World Before Your Feet is Life Affirming

Directed by Jerry Workman

The World Before Your Feet is my favorite film of the year thus far. It is billed as a documentary, but it doesn’t feel like one. It’s more like a life-affirming journey with an OCD eccentric.

Meet Matt Green, Virginia-born and now in his thirties. He lives in New York City, if we stretch the usual definition of “lives.” He’s a former engineer who had his midlife crisis early and walked away from a high-paying career because he couldn’t stand the idea of spending his life behind a desk. His response was, shall we say, unique. In 2010, he was living near Rockaway Beach in Queens, noted there was also a Rockaway Beach in Oregon, and decided to walk the 3,000 miles from the former to the latter. It took five months. It was great training for his next project: walking every block of New York City’s five boroughs. That venture took six years and covered more than 8,000 miles!

Green is affable and curious about everything. Depending on your point of view, he’s either an urban Henry David Thoreau or a bigger slacker than the Great Lebowski. He divested himself of all worldly goods that he couldn’t easily stow at wherever he was sleeping at the time. Green called upon friends, met people on his walks, did house sitting, pet care, and odd jobs, but he had no apartment or permanent base of any sort. Most days he spent $15 or less on food and essentials, though presumably he drew upon vaguely referenced savings to pay for his iPhone service. Each night, Green mapped out the next day's walk, which he wrote out on a piece of paper so he could keep his phone camera at the ready.

It’s safe to say you’ll never think of the Big Apple the same way after seeing this film. Green walked every day, even during the 2016 blizzard that dumped more than two feet of white stuff on Gotham. (He “only” did 8 miles that day!) Green takes us all over the city, though the film concentrates mostly on lesser-known parts of the city, such as abandoned shoreline streets on Staten Island and neighborhoods far from where tourists tread. As another interviewed walker notes, though, most of New York is undiscovered, even by those who claim to “know” a particular part of the city. After all, most of us travel the same corridors in our everyday lives and can easily be surprised by something just a block or two from our normal journeys.

It’s unclear exactly when director Jerry Workman got involved in filming Green, but it’s a daunting task to squeeze six years into 95 minutes of film. Doing so requires that one take a selective and episodic approach. We see Green walking streets all over the city, but Workman concentrates on a few themes. For example, Green reveals a series of “churchagogues,” former synagogues repurposed as street churches because Jews long ago moved out of a particular neighborhood. He also shows us the oldest tree in New York, impromptu 9/11 memorials, and the unmarked sites of where Malcolm X was murdered and where Margaret Sanger ran the first family planning clinic in America. For reasons that simply amuse him, Green is drawn to store names that replace the normal “s” with a “z,” as in hair cutz.

Mostly the film is about some of the people Green encounters. As Jamaican immigrant and poet Garnette Cadogan reminds us, it’s easier for Green to walk New York unaccosted than for a black man such as himself. It is nonetheless noteworthy that Green was never mugged, was often welcomed by complete strangers, and generated good-natured curiosity wherever he went. I suppose it helps when there’s a camera on the scene–not to mention various write-ups and news reports–but I doubt Workman’s camera there every day and every step. In many ways, this film is a love letter to the Five Boroughs. I’m not saying everyone could march across any part of New York at any time of the day without getting into sticky situations, but there is much to be said about connecting with people as people and not as categories. Call it karma f you will, but Green got back mostly what he put out: a love of history, the environment, the city, and humankind.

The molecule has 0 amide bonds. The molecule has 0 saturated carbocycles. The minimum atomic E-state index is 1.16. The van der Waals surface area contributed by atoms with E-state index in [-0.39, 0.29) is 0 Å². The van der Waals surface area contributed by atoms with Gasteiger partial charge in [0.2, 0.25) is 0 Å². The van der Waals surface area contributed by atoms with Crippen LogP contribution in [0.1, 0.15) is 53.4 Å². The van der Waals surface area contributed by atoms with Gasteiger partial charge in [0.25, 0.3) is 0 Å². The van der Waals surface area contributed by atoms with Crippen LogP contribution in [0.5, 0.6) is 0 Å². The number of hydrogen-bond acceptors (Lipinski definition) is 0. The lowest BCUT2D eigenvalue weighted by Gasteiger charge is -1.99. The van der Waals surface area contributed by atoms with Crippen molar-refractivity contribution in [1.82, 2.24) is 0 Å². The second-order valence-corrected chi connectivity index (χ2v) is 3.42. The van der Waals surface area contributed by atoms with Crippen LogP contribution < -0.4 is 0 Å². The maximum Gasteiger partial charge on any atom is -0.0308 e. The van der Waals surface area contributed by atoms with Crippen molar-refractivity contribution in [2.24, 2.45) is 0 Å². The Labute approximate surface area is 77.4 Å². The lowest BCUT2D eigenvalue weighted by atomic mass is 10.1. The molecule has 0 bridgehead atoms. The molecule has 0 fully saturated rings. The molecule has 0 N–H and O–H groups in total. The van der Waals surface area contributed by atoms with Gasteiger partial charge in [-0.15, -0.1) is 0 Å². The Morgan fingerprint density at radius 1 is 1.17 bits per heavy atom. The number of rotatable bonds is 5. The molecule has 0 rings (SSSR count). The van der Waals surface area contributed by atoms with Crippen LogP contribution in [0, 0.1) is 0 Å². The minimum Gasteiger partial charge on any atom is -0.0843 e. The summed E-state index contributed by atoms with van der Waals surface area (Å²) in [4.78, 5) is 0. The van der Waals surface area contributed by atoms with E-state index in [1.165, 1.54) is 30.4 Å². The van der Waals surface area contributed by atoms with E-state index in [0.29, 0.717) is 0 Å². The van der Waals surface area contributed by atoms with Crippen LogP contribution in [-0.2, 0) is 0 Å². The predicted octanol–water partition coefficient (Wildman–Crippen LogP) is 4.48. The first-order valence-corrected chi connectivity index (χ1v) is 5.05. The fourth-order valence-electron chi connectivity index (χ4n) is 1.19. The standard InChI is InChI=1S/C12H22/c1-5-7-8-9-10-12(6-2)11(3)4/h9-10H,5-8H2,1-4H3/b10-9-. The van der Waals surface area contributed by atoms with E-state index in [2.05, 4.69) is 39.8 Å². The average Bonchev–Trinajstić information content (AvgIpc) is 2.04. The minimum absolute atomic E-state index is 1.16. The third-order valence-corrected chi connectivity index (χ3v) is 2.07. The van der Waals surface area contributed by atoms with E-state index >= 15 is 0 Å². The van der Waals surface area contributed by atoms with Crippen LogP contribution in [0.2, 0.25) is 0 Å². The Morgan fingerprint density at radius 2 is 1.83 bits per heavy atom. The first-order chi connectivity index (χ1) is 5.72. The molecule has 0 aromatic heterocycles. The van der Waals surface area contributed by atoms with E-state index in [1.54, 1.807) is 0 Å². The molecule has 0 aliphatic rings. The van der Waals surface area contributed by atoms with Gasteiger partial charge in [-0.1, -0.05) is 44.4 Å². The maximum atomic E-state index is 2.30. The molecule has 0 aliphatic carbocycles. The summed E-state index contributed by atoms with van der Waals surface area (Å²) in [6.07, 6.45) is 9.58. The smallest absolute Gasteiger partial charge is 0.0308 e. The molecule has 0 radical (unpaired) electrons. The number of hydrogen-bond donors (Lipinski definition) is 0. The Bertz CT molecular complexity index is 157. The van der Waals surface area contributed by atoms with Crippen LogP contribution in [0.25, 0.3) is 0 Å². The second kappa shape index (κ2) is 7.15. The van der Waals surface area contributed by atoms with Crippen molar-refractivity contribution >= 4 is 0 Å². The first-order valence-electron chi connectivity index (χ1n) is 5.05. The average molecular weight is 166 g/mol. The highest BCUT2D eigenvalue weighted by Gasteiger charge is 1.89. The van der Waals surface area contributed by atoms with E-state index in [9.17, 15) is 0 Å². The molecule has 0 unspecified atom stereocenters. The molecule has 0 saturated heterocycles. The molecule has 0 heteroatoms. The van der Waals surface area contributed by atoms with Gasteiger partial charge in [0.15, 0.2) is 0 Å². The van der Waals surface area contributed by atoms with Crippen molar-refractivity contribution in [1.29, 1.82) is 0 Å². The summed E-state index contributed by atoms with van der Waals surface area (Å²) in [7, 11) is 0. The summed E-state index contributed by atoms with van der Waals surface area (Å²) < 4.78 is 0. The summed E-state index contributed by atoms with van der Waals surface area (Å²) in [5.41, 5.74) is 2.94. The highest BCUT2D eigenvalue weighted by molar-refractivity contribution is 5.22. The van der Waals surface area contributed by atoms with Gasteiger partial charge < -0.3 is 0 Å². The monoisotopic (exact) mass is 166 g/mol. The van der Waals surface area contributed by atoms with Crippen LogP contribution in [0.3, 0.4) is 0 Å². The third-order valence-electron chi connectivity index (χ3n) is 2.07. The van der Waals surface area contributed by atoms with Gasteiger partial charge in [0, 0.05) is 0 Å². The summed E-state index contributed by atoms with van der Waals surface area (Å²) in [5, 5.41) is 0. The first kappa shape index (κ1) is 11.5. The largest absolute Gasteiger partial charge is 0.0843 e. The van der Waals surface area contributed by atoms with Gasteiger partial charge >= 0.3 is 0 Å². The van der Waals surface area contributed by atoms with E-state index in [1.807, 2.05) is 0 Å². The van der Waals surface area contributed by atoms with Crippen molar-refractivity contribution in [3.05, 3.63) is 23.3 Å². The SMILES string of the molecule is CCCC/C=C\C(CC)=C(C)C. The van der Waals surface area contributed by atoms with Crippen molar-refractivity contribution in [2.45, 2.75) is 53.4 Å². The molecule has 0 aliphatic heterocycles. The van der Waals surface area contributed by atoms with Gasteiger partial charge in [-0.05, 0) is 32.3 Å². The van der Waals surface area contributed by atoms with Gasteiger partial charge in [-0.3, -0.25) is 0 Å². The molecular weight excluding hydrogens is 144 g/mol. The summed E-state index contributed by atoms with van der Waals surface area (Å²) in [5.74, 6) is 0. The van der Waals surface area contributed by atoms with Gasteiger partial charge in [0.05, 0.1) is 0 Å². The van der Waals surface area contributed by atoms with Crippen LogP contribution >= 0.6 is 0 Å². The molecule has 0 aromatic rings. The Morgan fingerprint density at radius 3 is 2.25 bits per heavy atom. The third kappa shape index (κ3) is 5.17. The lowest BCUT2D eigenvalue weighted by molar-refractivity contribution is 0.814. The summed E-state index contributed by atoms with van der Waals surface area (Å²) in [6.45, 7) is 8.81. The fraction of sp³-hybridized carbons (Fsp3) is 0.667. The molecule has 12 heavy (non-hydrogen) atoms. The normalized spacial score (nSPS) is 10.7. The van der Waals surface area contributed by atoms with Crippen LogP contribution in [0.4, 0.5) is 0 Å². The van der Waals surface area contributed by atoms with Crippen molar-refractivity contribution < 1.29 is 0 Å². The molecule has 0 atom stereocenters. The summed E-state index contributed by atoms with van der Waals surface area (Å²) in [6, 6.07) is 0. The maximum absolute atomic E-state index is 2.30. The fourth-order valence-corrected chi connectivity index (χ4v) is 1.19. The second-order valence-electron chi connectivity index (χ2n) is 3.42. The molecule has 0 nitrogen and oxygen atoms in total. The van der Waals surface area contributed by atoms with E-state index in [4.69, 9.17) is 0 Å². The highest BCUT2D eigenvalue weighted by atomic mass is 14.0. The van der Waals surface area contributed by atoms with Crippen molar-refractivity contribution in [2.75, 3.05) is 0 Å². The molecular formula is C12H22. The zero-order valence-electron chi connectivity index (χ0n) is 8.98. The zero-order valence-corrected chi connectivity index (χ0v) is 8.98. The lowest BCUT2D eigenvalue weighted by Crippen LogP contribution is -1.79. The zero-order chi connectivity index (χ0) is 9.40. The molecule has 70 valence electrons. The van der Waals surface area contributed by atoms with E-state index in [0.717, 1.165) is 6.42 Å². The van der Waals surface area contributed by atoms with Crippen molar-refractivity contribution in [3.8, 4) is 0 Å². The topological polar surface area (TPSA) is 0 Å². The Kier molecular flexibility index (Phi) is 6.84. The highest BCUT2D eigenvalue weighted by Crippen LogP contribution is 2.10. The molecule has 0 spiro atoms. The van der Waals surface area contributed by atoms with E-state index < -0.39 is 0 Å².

Green is no saint and he’s certainly not cut from domesticated cloth, as two former girlfriends attest. As both he and Workman remind us, though, tomorrow isn’t guaranteed. I found myself thinking of Thoreau’s assertion that he, “wished to live deliberately, to front only the essential facts of life, and see if I could not learn what it had to teach, and not, when I came to die, discover that I had not lived.” Thoreau went to the woods; Matt Green went to the Bronx and beyond. This gem of a documentary is the most life-affirming thing I have encountered in quite some time.

Rob Weir


Zoe Speaks:January 2019 Album of the Month

Zoe Speaks

This one made it to me at the end of the summer, but got thrown into an "Unknown" MP3 file because it wasn't coded properly. Let me correct this oversight  (not mine) by starting the year off right and declaring their album Wings as my favorite album of the month.

The band's name derives from the fact that this is a family band in all those 21st century ways. It is anchored by two award-winning singer-songwriters, Mitch Barnette and Carla Gover, who began as a husband/wife duo, got divorced, sorted out some stuff, and rekindled their musical partnership. The current project includes one of their daughters, the band's (semi-) namesake Zoey, a wonderful fiddler and harmony singer who also dabbles in other instruments. There's also her fiancé Arlo Barrett, who plays guitar and everything else under the sun, plus standup bass player Owen Reynolds.

Wings is a magical blend of folk, Americana, country, gospel-influences, and old-time mountain music that comes at you with flavorings from lots of people you know, though their sound is uniquely their own. I don't think there's song on the album that I found less than top drawer and several that were so sweet they made me weep. Most of the latter are those in which Ms. Gover is in the lead. "Wings of a Dove" is one such offering. There's a small catch in Gover's voice, lovely backing harmonies, and a gentle sway that's indicative of how Zoey Speaks knocks you over with quiet power. Also in that serene yet expressive mode is "Cheat the Blues" with its expert phrasing and its invitation to "take your shoes off" and get back to the things that matter. When she wishes, though, Gover can go full cowgirl, as on "Give Me Some Sugar," which is equal parts Dolly Parton and Patsy Montana. "There's a Hole in Your Soul's Supposed to Be" has a gospel feel, which Gover picked up from her grandmother who used to sing a cappella hymns. She even nails a traditional children's song, "Paper of Pins," as if she's the offspring of Jean Ritchie. Or maybe it's John Hartford, whose style is evoked in the banjo-led and mandolin-enhanced "That's What Dreamers Do." If all this isn't enough, Gover is also a flatfoot dancer.